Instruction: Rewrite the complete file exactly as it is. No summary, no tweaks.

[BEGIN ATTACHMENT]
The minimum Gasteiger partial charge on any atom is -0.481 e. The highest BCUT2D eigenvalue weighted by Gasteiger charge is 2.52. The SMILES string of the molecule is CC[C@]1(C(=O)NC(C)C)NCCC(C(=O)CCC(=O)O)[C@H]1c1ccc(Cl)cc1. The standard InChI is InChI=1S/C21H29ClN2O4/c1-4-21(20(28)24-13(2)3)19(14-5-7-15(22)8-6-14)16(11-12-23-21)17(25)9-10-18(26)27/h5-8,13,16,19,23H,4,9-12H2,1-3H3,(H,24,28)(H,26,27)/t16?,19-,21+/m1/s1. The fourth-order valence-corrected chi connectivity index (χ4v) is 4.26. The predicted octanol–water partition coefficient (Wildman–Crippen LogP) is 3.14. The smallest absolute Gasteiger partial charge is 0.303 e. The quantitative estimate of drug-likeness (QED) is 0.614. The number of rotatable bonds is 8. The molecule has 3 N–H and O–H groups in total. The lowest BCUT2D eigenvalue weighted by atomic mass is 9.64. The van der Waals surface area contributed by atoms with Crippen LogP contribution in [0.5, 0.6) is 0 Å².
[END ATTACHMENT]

The minimum Gasteiger partial charge on any atom is -0.481 e. The highest BCUT2D eigenvalue weighted by Gasteiger charge is 2.52. The SMILES string of the molecule is CC[C@]1(C(=O)NC(C)C)NCCC(C(=O)CCC(=O)O)[C@H]1c1ccc(Cl)cc1. The standard InChI is InChI=1S/C21H29ClN2O4/c1-4-21(20(28)24-13(2)3)19(14-5-7-15(22)8-6-14)16(11-12-23-21)17(25)9-10-18(26)27/h5-8,13,16,19,23H,4,9-12H2,1-3H3,(H,24,28)(H,26,27)/t16?,19-,21+/m1/s1. The fourth-order valence-corrected chi connectivity index (χ4v) is 4.26. The predicted octanol–water partition coefficient (Wildman–Crippen LogP) is 3.14. The smallest absolute Gasteiger partial charge is 0.303 e. The quantitative estimate of drug-likeness (QED) is 0.614. The number of rotatable bonds is 8. The molecule has 3 N–H and O–H groups in total. The lowest BCUT2D eigenvalue weighted by atomic mass is 9.64. The van der Waals surface area contributed by atoms with Crippen LogP contribution in [0.5, 0.6) is 0 Å².